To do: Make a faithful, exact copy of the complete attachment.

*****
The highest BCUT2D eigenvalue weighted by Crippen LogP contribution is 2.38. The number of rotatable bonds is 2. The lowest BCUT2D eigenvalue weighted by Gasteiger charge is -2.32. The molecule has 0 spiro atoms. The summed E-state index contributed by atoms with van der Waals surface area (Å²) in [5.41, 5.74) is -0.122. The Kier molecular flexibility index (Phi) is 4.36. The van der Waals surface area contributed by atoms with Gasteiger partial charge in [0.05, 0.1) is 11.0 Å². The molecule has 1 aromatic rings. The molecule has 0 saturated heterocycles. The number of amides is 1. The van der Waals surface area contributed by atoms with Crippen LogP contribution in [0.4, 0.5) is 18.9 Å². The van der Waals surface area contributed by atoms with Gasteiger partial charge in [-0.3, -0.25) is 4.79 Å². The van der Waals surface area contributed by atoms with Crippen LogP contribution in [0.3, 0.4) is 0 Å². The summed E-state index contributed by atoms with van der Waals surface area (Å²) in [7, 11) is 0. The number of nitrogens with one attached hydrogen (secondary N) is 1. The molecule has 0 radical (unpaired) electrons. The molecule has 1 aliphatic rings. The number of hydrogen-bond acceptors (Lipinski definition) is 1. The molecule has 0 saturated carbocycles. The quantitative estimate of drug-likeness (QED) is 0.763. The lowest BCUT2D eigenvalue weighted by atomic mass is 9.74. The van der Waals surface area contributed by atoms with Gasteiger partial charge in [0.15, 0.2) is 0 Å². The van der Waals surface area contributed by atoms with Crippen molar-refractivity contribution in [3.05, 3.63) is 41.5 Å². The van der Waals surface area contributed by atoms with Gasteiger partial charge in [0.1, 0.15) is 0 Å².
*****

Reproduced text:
The highest BCUT2D eigenvalue weighted by Crippen LogP contribution is 2.38. The number of rotatable bonds is 2. The lowest BCUT2D eigenvalue weighted by Gasteiger charge is -2.32. The molecule has 0 spiro atoms. The summed E-state index contributed by atoms with van der Waals surface area (Å²) in [5.41, 5.74) is -0.122. The Kier molecular flexibility index (Phi) is 4.36. The van der Waals surface area contributed by atoms with Gasteiger partial charge in [0.05, 0.1) is 11.0 Å². The molecule has 1 aromatic rings. The molecule has 0 saturated heterocycles. The number of amides is 1. The van der Waals surface area contributed by atoms with Crippen LogP contribution in [0.4, 0.5) is 18.9 Å². The van der Waals surface area contributed by atoms with Gasteiger partial charge in [-0.3, -0.25) is 4.79 Å². The van der Waals surface area contributed by atoms with Crippen LogP contribution in [0.3, 0.4) is 0 Å². The summed E-state index contributed by atoms with van der Waals surface area (Å²) in [7, 11) is 0. The number of nitrogens with one attached hydrogen (secondary N) is 1. The molecule has 0 radical (unpaired) electrons. The molecule has 1 aliphatic rings. The number of hydrogen-bond acceptors (Lipinski definition) is 1. The molecule has 0 saturated carbocycles. The quantitative estimate of drug-likeness (QED) is 0.763. The lowest BCUT2D eigenvalue weighted by atomic mass is 9.74. The van der Waals surface area contributed by atoms with Gasteiger partial charge in [0.15, 0.2) is 0 Å². The van der Waals surface area contributed by atoms with Crippen molar-refractivity contribution in [3.05, 3.63) is 41.5 Å². The van der Waals surface area contributed by atoms with Gasteiger partial charge in [0.1, 0.15) is 0 Å².